Sexual activity and pregnancy are rare among 10–12-year-olds, and when sexual activity occurs at such early ages, it is frequently nonconsensual. According to an analysis of data from the 2006–2010 National Survey of Family Growth (NSFG), about 1% of 12-year-old females have had sex; this proportion is in contrast to 19% of 15-year-olds and 32% of 16-year-olds. In general, these proportions are slightly higher among males than females. Moreover, more than half of females who have had sex by age 10 or 11 say the sex was not voluntary; the proportion decreases as age at first sex increases. The pregnancy rate for 2008 ranged from about one per 1,000 among 13-year-olds to 62 per 1,000 among 17-year-olds.
In the context of “a broad public perception that a substantial proportion of young adolescents are sexually active,” the researchers sought to provide updated estimates of sexual activity, contraceptive use and pregnancy rates among U.S. adolescents, including those aged 12 and younger. To examine the timing of first heterosexual vaginal intercourse, event history analyses were performed with data from the 1984–1993 birth cohorts of the 2006–2010 round of the NSFG, a nationally representative survey of men and women aged 15–44. The proportion of individuals who had had sex at each age and the proportions reporting nonconsensual first sex were calculated. Birth cohorts from 1939 to 1991 from the 1988, 1995, 2002 and 2006–2010 rounds of the NSFG were used to examine trends in age at first sex over time. The researchers calculated the proportion reporting contraceptive use at first sex and the interval of time between first sex and first contraceptive use by age at first sex. National data on births and abortions were used in conjunction with census data to calculate pregnancy, birth and abortion rates for 2008 by age at outcome.
Overall, fewer than 1% of 10-year-olds, 1% of 11-year-olds and 2% of 12-year-olds have had sex. The proportions were slightly higher for males than for females. For example, 1% of 12-year-old females have had sex, compared with 4% of 12-year-old males. The level of sexual experience increases with age—19% of 15-year-old and 32% of 16-year-old females have had sex. By age 20, 76–77% of males and females have had sex.
Among females who had sex by their 10th birthday, 62% said that their first sex was nonconsensual. The proportion decreased as age at first sex increased: Fifty percent of those who had sex by age 11 reported nonconsensual first sex, compared with 23% of those who had sex by age 12 and 5–7% of those who had sex by ages 13–17.
Trend data revealed that at no time in the past 50 years has the proportion of female adolescents who had sex by age 14 ever been 10% or greater. Among all of the birth cohorts examined, the median age at first sex was never below age 17, and at least 25% of adolescents had not had sex by age 19. Adolescents in the most recent cohorts were less likely than those born in the 1970s to have had sex by any given age.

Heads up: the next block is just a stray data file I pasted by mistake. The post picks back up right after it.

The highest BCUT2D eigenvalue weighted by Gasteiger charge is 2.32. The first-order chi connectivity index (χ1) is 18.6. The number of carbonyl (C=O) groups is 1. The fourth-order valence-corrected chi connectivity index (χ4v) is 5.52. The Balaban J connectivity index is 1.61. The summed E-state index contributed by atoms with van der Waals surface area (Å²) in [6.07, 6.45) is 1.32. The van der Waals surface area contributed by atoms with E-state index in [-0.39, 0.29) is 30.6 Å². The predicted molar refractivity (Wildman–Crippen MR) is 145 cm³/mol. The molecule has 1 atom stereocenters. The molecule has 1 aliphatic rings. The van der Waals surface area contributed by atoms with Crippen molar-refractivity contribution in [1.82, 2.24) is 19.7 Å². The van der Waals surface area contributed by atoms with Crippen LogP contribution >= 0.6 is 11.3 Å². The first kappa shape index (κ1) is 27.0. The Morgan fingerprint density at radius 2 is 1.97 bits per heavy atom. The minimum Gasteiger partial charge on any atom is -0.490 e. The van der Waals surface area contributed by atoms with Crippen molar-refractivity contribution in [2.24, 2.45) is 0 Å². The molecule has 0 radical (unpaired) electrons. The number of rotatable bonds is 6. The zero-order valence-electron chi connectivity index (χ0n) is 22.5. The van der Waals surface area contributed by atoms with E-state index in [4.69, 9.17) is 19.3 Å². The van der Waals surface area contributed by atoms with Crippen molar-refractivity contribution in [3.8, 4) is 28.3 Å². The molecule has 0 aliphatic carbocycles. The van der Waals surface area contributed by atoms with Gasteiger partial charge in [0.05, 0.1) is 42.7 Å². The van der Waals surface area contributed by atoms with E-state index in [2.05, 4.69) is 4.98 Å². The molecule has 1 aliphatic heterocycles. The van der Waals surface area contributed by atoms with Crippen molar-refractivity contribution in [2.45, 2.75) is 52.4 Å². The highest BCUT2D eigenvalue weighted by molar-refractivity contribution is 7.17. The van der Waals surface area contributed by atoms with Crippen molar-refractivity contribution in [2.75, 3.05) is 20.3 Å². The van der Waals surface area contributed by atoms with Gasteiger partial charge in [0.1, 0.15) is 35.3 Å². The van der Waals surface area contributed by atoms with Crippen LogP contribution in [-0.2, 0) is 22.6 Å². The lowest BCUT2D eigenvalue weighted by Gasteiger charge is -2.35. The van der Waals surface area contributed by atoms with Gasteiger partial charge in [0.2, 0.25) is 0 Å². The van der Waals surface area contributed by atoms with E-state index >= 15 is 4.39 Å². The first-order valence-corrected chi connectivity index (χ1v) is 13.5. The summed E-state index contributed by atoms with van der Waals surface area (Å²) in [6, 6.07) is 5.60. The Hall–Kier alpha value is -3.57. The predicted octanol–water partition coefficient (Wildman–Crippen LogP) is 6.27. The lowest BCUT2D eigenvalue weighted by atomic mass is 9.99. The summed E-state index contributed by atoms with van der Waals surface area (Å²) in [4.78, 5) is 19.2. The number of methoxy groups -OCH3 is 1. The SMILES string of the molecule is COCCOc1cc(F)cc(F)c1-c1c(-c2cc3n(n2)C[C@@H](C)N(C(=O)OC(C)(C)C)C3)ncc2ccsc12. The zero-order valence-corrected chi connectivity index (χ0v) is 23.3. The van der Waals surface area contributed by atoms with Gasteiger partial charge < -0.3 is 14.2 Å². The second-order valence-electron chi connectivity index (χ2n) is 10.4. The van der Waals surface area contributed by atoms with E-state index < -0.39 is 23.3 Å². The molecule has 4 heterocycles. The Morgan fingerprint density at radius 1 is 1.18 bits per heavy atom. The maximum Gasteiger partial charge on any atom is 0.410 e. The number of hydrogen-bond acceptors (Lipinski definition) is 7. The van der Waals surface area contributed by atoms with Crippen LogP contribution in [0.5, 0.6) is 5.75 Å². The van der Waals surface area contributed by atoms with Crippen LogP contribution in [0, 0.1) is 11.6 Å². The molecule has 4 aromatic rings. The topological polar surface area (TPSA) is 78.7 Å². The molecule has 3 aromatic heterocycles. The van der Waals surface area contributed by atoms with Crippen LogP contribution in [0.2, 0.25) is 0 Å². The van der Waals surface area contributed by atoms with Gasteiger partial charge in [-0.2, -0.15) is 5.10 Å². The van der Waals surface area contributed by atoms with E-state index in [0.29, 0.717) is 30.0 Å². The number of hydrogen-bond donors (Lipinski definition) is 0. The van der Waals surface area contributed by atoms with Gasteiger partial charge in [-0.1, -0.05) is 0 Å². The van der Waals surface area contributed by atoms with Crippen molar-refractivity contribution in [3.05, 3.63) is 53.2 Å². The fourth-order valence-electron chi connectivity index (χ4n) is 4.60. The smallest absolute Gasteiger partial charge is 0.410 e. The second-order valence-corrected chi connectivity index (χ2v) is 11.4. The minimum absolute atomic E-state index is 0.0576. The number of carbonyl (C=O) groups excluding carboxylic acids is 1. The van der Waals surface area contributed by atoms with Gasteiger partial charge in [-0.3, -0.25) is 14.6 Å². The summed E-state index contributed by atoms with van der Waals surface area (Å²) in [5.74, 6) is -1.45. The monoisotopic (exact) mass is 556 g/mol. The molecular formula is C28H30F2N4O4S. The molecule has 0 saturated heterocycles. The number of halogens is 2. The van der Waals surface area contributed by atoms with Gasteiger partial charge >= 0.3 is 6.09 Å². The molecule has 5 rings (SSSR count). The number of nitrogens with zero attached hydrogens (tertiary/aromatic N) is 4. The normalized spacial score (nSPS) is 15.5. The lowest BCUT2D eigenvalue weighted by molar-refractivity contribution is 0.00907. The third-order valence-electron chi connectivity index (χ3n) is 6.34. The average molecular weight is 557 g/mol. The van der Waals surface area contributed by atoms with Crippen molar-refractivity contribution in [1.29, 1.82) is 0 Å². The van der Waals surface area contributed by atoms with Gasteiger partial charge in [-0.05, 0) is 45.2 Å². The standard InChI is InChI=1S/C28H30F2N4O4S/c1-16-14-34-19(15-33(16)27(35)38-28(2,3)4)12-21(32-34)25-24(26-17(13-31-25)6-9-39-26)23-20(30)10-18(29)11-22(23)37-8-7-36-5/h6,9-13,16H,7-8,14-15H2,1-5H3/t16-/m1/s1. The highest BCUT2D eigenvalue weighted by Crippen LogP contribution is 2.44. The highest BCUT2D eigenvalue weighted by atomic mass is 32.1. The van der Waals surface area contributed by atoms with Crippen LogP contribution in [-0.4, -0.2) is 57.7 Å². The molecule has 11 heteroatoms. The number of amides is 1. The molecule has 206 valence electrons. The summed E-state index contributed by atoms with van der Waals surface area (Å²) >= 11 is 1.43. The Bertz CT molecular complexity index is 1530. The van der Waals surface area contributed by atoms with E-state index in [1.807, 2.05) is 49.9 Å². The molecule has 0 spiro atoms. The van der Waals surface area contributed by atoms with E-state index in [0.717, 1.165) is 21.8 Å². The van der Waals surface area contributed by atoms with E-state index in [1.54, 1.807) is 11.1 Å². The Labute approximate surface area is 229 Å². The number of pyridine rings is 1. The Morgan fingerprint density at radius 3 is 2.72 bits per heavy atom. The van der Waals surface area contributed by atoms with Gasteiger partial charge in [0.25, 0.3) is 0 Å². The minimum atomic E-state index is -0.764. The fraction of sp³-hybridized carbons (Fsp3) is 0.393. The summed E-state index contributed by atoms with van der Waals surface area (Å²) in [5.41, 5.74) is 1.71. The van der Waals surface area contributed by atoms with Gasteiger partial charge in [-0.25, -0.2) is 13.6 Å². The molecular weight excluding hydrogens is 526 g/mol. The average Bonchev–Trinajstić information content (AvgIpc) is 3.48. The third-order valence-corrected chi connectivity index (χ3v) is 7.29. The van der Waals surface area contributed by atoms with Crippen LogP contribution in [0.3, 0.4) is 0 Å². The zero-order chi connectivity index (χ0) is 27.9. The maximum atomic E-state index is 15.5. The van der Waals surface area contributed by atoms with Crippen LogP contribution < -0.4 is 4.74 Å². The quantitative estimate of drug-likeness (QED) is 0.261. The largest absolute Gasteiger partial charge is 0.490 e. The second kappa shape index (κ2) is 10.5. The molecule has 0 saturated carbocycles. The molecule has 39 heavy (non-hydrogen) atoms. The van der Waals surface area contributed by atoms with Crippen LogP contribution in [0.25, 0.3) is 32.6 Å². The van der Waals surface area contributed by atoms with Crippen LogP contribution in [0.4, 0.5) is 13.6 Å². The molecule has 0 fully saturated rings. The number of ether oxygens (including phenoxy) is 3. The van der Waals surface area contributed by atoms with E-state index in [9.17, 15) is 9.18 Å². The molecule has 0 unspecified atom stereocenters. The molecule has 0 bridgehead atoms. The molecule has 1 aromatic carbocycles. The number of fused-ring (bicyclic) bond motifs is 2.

Adolescents who had sex early were less likely to have used a contraceptive method at first sex and took longer to initiate contraceptive use than those who had sex later. For example, 52% of females who initiated sex at age 12 or younger used a contraceptive at first sex, compared with 82% of those who were aged 16 at first sex. One year after first sex, three-quarters of those who were 12 or younger at first sex reported contraceptive use, compared with nearly all of those who were 16 at first sex. The pattern of contraceptive initiation among those aged 14 or younger at first sex was significantly different from that among those aged 19 at first sex; however, the pattern among those aged 15 at sexual initiation was not.
Pregnancy at ages 12 and younger is very rare: Among all 12-year-olds, about one in 7,000 get pregnant in any given year. For 2008, the pregnancy rate was one per 1,000 among 13-year-olds and five per 1,000 among 14-year-olds, and ranged from 16 to 62 per 1,000 among 15–17-year-olds. The majority of pregnancies among females aged 13 and younger end in abortion, but at older ages, the reverse is true. For example, at ages 13 and younger, the number of births is 69% of the number of abortions; at ages 17 and older, twice as many pregnancies end in birth as in abortion.
The researchers acknowledge several study limitations: Reports on dates of first sex and first contraceptive use may be subject to social desirability bias, nonconsensual first sex may have been underreported, sexual activity was limited to heterosexual vaginal intercourse, and the measures of sexual activity and contraceptive use are based only on the first occurrence of each. The researchers note that their findings indicate that “concerns about substantial levels of sexual activity among young adolescents are unfounded.” They suggest that health professionals screen all patients for unwanted sexual activity, “with the awareness that sexual activity among the youngest adolescents is especially likely to be nonconsensual.”—L. Melhado
1. Finer LB and Philbin JM, Sexual initiation, contraceptive use and pregnancy among young adolescents, Pediatrics, 2013, doi:10.1542/peds.2012.3495, accessed Apr. 26, 2013.